the US for very valid strategic reasons necessary to
protect American national interests may at some future time
decide to impose restrictions on the export of technology
which could aid another nation state in fighting the spam
scourge, including the use of the Sender-ID technology or
any derivative and collaborative works.
MS can't guarantee such a restriction could not happen and
it would be wrong to ask for this kind of guarantee.
This possibility is not as far fetched as it may seem.
In saying this I appreciate there are a myriad of treaties
which impose various restraints on what nation states can
This issue simply highlights the problem of properly
dealing with the potential clashes between national
interests and world wide implementation of an Internet
standard dealing with email.
* Applicable law Typically in contracts between parties of
equal bargaining strength a jurisdiction is chosen which is
mutually acceptable to both parties.
Personally, I would prefer English law, with the venue
being the Court of Queen's Bench in London, England, no
right to a jury trial, the parties having the right to
agree on binding mediation.
However, the likelihood of this happening is slim to none,
so let me suggest New York State law and US law, the venue
being the US District Court of Southern Manhattan, no right
to a jury trial, the parties having the right to agree on
I simply outline these points, so that folks appreciate, oh
if we just get MS to deal with the sublicensing issue as
Roy has proposed, all is fine.
Also, based on technical comments, it seems Sender ID is a
solution put forward in response to certain design criteria
of various large financial institutions who are confronted
with a real and immediate problem.
This problem apparently affects:
* their continued ability to rely on email for
transactional purposes; and,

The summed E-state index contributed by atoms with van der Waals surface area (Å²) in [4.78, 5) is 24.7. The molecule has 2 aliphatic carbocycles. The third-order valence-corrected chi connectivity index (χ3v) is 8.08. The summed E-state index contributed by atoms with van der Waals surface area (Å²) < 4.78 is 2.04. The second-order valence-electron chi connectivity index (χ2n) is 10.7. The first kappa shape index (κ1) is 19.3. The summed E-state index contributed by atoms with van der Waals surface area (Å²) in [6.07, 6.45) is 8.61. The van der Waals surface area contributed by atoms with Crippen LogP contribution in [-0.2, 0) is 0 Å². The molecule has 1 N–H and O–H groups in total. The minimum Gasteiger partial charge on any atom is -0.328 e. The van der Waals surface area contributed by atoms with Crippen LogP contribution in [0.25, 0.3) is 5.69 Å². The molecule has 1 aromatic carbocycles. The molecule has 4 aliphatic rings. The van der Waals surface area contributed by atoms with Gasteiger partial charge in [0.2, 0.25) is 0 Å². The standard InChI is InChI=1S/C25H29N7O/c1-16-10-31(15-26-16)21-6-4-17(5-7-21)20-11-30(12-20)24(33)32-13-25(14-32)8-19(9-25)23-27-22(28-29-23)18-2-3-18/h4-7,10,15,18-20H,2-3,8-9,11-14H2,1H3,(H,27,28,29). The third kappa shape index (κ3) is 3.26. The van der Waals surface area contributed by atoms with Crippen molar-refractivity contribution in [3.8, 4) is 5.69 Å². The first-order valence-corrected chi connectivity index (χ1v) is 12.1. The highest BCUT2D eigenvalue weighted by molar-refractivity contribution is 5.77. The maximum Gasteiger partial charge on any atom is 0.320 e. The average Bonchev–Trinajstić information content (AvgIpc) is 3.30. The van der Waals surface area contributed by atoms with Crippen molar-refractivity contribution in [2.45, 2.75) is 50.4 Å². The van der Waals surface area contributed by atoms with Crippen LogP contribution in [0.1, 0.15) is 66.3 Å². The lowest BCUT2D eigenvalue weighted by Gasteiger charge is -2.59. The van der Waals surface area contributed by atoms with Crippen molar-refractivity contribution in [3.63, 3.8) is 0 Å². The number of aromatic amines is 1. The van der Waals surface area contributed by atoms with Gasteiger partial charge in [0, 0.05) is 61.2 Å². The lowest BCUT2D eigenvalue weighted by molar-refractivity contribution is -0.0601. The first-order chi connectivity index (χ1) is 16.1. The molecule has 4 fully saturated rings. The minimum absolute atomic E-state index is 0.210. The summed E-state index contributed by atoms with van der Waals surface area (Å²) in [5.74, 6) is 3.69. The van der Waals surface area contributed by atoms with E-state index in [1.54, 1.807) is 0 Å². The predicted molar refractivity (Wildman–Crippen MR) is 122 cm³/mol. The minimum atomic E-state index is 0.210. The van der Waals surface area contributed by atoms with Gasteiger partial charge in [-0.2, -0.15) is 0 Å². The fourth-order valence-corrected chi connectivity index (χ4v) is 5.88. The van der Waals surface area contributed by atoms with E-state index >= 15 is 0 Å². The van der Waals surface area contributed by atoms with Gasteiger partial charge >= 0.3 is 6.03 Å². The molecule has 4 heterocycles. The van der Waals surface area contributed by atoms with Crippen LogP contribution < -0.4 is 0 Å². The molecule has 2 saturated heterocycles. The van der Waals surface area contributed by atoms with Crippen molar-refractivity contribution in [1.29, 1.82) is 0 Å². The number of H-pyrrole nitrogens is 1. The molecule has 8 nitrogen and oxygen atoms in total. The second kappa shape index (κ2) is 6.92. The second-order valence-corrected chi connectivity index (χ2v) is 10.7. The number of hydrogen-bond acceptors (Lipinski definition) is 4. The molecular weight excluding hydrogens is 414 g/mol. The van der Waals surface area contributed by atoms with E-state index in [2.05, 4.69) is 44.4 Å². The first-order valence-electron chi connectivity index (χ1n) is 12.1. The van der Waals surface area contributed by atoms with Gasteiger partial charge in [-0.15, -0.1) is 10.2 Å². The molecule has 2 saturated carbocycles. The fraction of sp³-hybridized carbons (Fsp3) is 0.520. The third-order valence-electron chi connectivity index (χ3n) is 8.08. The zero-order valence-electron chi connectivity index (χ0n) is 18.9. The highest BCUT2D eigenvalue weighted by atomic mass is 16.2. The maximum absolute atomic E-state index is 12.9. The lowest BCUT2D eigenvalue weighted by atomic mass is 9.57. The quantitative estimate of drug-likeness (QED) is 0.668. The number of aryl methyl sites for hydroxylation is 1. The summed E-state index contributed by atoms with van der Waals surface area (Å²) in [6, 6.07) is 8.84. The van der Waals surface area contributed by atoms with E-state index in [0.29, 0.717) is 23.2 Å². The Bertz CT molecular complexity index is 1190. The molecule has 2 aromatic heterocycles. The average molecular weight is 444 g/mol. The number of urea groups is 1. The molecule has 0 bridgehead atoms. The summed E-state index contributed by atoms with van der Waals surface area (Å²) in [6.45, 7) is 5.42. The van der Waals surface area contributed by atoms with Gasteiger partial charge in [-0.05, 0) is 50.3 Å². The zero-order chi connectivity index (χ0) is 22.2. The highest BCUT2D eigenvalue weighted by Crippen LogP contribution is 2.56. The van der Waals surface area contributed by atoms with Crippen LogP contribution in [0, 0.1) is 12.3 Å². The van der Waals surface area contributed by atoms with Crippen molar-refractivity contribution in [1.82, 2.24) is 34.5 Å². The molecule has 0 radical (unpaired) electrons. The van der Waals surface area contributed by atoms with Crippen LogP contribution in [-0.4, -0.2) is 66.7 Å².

* their customers ability to trust email from financial
institutions, given the level of financial loses being
Unfortunately, this pressing need also highlights the
rational for only granting experimental protocol status to
a standard which has global application.
Why? There are fundamental technical disagreements
concerning Sender-ID's role which remain unresolved.
The biggest one. Whether a proposal like Sender-ID is only
one part of a multi-layered defence which includes various
approaches to sender authentication , or should we treat
Sender ID as the only viable framework for sender
Unfortunately, this lack of consensus highlights the
difficulty in granting Sender-ID anything more than
experimental status without first completing a full scale
operational and security review by graybeards and
conducting wide scale tests.
This analysis also points to how difficult it is for any
IETF WG to get involved in detailed analysis of any
proposed patent license.
This is why the guidelines contained in the RFC's dealing
with how to treat IPR claims have great merit.
In putting forward this analysis, I reiterate although I do
have a law degree and significant experience in legal and
business analysis, I am not a lawyer. This comment is
merely for information purposes only.
The FTC Calls For Sender Authentication
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Checked by AVG anti-virus system (http://www.grisoft.com).
Version: 6.0.742 / Virus Database: 495 - Release Date: 19/08/2004